I say "ee-vee per see-squared" or "ee-vee over see-squared."
If it's convenient to assume $c=1$, I'll say "ee-vee" or "electron volts." I can't remember ever having said "electron volts over see-squared."
For MeV and GeV I'll say "em ee vee" or "gee ee vee." I know people who say "mev" or "jev", to rhyme with the first syllable of "Beverley", but in low-energy nuclear physics they're in a minority.
Tangential to your question, essentially everyone I know (US/Canada bias) says giga as /ˈɡɪɡə/ with two hard G sounds, rather than /ˈdʒɪɡə/ with an initial J sound. This is probably why "jev" grates on me so hard.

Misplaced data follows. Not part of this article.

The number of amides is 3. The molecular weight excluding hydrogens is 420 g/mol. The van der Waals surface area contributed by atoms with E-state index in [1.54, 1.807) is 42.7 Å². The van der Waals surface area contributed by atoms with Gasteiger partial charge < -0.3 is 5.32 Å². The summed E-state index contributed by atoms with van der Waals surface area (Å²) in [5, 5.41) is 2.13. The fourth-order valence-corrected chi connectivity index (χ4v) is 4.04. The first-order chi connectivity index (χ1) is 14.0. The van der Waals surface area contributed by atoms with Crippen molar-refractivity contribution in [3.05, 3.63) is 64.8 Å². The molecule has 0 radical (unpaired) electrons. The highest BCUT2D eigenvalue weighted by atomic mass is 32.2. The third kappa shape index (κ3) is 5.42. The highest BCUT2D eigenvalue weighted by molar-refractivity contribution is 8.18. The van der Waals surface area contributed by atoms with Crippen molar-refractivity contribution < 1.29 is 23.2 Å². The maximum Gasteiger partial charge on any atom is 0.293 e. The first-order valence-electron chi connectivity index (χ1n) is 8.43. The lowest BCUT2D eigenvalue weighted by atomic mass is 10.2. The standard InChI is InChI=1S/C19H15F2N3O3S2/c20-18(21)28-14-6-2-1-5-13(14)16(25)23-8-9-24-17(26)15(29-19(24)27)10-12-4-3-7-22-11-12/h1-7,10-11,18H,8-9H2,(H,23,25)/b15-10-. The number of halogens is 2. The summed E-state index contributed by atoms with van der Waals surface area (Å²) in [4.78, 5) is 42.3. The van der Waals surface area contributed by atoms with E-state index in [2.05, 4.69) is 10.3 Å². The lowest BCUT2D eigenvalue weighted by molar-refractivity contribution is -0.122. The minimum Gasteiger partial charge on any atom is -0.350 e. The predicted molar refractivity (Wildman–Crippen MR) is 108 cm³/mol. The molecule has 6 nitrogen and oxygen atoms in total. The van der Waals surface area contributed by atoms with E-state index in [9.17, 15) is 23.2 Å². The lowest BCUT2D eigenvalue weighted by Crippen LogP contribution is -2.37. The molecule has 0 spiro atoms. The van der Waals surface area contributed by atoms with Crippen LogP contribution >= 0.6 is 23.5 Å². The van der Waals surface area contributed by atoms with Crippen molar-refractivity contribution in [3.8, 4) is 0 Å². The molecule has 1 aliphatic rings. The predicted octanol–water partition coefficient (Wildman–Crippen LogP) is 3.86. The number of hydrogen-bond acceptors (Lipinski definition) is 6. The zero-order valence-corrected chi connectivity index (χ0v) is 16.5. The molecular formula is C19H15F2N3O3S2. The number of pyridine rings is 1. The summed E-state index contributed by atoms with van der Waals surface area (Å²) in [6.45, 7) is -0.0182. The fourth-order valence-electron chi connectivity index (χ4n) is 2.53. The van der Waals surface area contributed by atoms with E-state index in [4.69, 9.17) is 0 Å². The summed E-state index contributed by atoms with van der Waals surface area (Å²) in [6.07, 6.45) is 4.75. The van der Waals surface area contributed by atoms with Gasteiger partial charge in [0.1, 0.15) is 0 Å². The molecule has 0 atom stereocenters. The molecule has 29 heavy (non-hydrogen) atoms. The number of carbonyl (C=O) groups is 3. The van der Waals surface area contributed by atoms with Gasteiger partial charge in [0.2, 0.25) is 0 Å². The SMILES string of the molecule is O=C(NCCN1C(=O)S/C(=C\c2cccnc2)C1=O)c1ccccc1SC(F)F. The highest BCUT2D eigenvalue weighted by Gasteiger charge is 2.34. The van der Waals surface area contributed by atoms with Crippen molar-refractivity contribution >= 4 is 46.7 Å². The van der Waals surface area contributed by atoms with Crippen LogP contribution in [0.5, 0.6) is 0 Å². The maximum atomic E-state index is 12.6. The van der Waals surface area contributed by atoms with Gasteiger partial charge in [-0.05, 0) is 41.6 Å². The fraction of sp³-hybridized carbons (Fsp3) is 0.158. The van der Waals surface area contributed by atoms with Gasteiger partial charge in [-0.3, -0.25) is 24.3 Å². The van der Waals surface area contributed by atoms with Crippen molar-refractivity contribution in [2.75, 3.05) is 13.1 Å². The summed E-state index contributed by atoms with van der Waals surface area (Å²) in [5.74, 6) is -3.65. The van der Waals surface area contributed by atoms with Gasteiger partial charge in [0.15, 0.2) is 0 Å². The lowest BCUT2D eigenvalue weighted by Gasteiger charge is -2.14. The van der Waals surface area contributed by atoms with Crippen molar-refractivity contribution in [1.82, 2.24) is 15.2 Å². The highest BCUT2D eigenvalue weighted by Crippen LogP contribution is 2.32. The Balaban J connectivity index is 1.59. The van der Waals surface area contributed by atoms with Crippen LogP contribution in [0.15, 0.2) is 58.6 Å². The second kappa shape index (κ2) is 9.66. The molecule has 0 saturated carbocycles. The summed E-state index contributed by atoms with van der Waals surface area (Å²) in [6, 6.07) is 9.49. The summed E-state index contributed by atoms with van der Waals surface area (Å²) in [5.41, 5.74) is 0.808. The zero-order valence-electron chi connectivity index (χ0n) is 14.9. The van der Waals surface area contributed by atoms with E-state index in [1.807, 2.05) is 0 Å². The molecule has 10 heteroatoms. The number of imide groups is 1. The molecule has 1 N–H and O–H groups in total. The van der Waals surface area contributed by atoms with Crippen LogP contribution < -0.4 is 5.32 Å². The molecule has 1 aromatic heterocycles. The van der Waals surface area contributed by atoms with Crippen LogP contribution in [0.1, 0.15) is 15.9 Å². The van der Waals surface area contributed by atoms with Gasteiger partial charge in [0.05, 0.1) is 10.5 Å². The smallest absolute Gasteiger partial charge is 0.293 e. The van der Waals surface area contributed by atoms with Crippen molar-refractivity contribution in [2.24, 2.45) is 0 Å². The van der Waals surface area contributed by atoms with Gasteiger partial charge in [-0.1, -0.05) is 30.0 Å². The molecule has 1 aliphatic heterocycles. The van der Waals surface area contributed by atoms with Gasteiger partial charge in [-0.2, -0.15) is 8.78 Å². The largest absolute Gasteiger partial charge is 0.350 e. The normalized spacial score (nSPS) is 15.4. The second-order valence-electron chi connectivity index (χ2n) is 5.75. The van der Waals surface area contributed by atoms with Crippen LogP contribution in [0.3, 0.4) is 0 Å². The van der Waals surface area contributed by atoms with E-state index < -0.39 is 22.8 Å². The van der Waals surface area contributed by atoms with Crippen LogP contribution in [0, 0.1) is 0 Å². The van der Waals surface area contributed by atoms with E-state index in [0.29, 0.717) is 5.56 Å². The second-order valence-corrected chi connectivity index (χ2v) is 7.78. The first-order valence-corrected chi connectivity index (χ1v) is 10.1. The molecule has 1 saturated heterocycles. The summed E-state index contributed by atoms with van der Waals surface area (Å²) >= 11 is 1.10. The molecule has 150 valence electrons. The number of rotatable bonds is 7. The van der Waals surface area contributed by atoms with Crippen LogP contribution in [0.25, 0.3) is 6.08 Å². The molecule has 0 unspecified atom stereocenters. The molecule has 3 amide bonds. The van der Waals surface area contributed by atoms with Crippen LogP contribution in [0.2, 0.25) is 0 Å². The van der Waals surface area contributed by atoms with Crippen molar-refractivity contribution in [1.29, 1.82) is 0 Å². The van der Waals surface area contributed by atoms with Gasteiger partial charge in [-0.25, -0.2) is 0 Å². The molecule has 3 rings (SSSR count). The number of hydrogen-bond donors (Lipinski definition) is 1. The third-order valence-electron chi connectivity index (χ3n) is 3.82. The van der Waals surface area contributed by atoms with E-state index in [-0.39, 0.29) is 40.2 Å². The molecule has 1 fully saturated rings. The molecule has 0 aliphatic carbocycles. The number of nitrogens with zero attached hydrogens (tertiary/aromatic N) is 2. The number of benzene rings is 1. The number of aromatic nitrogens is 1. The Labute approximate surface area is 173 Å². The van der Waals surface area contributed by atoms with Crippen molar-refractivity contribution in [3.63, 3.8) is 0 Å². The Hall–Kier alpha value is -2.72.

When I'm talking about cold neutron reactions I have to be careful to distinguish between milli-ee-vee (meV) and mega-ee-vee (MeV), since both scales occur in the same reaction. Occasionally I'll say "milli electron volts" (or similar), if I especially want to emphasize the energy to the listener.
When I'm talking to someone who's not a physicist, I'll sometimes say "Energy is measured in volts" and then talk about volts, megavolts, etc.